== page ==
Emma Stone – The costumes were so helpful with all of that because Bella at the beginning is kind of quilted, she’s in silks and she’s being very taken care of by Mrs. Prim. But then when she goes out on her own adventures she’s dressing herself so it’s just like pieces that she’s pairing together in her own way.

This is how the audience can experience the way she starts to get into more structured clothing as she sort of matures and adapts to the environment. It was an amazing process to develop visually, and the fabrics were so beautiful. The colors were so beautiful. The thought and the detail behind all of it was just immense. I definitely believe that costumes were an enormous part of the development of her character. It’s the way she changes herself. Her expression through her clothing.

Q : If you could choose a defining moment or scene for Bella, which one would you pick?  

Emma Stone – I can’t do that. Her entire existence is defining to me. Yeah, I don’t know if I’d be able to do that.

Q : Is there any movie that inspired you when you started to think about how to realize Poor things?

Yorgos Lanthimos – You know, I think at some point I asked Emma to see Kaspar Hauser by Werner Herzog, just to be inspired by something very different and unique. I think it was more intuitive and just trying to build on what we had in terms of the story and the evolution and the encounters that she has, the environments that she’s in and try to respond to those.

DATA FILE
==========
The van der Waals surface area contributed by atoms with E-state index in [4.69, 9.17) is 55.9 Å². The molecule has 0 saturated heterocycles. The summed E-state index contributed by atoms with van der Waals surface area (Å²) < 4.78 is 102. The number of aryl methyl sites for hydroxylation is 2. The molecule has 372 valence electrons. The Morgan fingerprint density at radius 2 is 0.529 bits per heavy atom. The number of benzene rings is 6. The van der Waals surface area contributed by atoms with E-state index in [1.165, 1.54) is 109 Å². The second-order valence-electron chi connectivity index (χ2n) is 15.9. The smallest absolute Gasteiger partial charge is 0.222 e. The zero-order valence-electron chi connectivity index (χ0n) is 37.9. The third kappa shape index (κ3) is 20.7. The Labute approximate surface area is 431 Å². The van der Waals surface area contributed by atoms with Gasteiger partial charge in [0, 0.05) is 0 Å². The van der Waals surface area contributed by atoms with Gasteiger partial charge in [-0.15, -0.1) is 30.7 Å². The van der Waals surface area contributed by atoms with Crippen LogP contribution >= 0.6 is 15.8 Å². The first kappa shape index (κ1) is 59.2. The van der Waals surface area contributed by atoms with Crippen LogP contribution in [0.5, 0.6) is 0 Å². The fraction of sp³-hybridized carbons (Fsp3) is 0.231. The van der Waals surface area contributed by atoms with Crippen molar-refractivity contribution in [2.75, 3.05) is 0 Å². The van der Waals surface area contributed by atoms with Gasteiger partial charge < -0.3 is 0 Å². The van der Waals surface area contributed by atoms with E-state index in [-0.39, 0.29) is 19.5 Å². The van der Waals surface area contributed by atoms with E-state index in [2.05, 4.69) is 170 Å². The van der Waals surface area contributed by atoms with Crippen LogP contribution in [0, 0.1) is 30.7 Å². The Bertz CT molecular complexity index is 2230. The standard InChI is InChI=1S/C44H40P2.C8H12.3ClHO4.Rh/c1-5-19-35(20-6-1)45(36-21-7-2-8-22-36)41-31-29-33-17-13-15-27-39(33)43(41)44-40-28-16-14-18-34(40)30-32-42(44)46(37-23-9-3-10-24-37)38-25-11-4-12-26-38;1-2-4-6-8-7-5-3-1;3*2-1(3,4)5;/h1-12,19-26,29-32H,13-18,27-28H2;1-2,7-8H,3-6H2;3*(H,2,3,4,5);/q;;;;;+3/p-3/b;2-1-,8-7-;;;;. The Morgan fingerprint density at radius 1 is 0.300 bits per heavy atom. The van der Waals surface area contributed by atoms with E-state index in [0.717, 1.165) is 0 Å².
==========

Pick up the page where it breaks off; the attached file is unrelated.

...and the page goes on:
We started imagining how a human being like Bella would react to that strange world. The rest of it was just physicality, we rehearsed and we tried things and it was very physical and practical.

Check out more of Adriano’s articles. 

Here’s the trailer of the film. 

Adriano Ercolani
Adriano Ercolani
Adriano Ercolani Profile Italian Film Critic and TV Author living in New York since 2011. Critics Choice Association member. Graduated in History of Cinema in Rome, he works as a freelance correspondent for some of the most important Italian outlets like Hollywood Reporter Italy, Comingsoon.it, Cinefilos.it and Ciak Magazine. He started working as a film critic almost thirty years ago: in his career he attended the most important Film Festivals (Cannes, Venice, Berlin, Toronto, New York Film Festival, Tribeca) and conventions (San Diego Comic-Con, New York Comic-Con, Disney D23). All over the years he has interviewed some of the most important contemporary authors like Michael Mann, Martin Scorsese, Clint Eastwood, Peter Jackson, Alexander Payne, Joel and Ethan Coen, Kathryn Bigelow, Christopher Nolan, Greta Gerwig, Jane Campion). In 2009 he interviewed Christiane Kubrick and Ian Harlan inside Stanley Kubrick’s private office. Other than movies he is fond of American literature and basketball. Los Angeles Lakers fanatic. He lives in New York with his wife and his bossy 3-year -old daughter.